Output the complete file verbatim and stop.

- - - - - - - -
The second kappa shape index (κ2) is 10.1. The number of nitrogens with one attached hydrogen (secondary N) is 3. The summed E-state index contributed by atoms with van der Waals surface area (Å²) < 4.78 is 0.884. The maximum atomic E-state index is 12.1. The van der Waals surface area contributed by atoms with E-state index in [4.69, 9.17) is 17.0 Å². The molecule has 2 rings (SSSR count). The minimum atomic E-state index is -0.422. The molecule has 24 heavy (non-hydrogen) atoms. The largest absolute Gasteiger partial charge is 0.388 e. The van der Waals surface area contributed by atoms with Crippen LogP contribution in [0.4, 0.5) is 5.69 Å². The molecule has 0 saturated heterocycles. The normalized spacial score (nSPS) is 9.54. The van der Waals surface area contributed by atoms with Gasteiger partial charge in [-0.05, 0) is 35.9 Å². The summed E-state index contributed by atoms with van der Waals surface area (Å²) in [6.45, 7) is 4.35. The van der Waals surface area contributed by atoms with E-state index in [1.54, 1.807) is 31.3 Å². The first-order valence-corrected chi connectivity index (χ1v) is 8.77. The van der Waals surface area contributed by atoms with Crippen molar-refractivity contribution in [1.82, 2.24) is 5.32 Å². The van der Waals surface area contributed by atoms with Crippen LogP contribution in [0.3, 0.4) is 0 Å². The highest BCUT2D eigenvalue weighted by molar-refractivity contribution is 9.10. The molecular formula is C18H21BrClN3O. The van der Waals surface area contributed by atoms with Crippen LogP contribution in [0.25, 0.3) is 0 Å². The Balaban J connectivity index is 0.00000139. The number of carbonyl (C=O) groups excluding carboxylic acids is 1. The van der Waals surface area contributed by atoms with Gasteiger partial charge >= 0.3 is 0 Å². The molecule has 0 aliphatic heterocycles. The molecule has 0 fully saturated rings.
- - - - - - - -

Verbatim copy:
The second kappa shape index (κ2) is 10.1. The number of nitrogens with one attached hydrogen (secondary N) is 3. The summed E-state index contributed by atoms with van der Waals surface area (Å²) < 4.78 is 0.884. The maximum atomic E-state index is 12.1. The van der Waals surface area contributed by atoms with E-state index in [4.69, 9.17) is 17.0 Å². The molecule has 2 rings (SSSR count). The minimum atomic E-state index is -0.422. The molecule has 24 heavy (non-hydrogen) atoms. The largest absolute Gasteiger partial charge is 0.388 e. The van der Waals surface area contributed by atoms with Crippen LogP contribution in [0.4, 0.5) is 5.69 Å². The molecule has 0 saturated heterocycles. The normalized spacial score (nSPS) is 9.54. The van der Waals surface area contributed by atoms with Gasteiger partial charge in [-0.05, 0) is 35.9 Å². The summed E-state index contributed by atoms with van der Waals surface area (Å²) in [6.45, 7) is 4.35. The van der Waals surface area contributed by atoms with E-state index in [1.54, 1.807) is 31.3 Å². The first-order valence-corrected chi connectivity index (χ1v) is 8.77. The van der Waals surface area contributed by atoms with Crippen molar-refractivity contribution in [1.82, 2.24) is 5.32 Å². The van der Waals surface area contributed by atoms with Crippen LogP contribution in [0.3, 0.4) is 0 Å². The highest BCUT2D eigenvalue weighted by molar-refractivity contribution is 9.10. The molecular formula is C18H21BrClN3O. The van der Waals surface area contributed by atoms with Crippen LogP contribution in [0.25, 0.3) is 0 Å². The Balaban J connectivity index is 0.00000139. The number of carbonyl (C=O) groups excluding carboxylic acids is 1. The van der Waals surface area contributed by atoms with Gasteiger partial charge >= 0.3 is 0 Å². The molecule has 0 aliphatic heterocycles. The molecule has 0 fully saturated rings.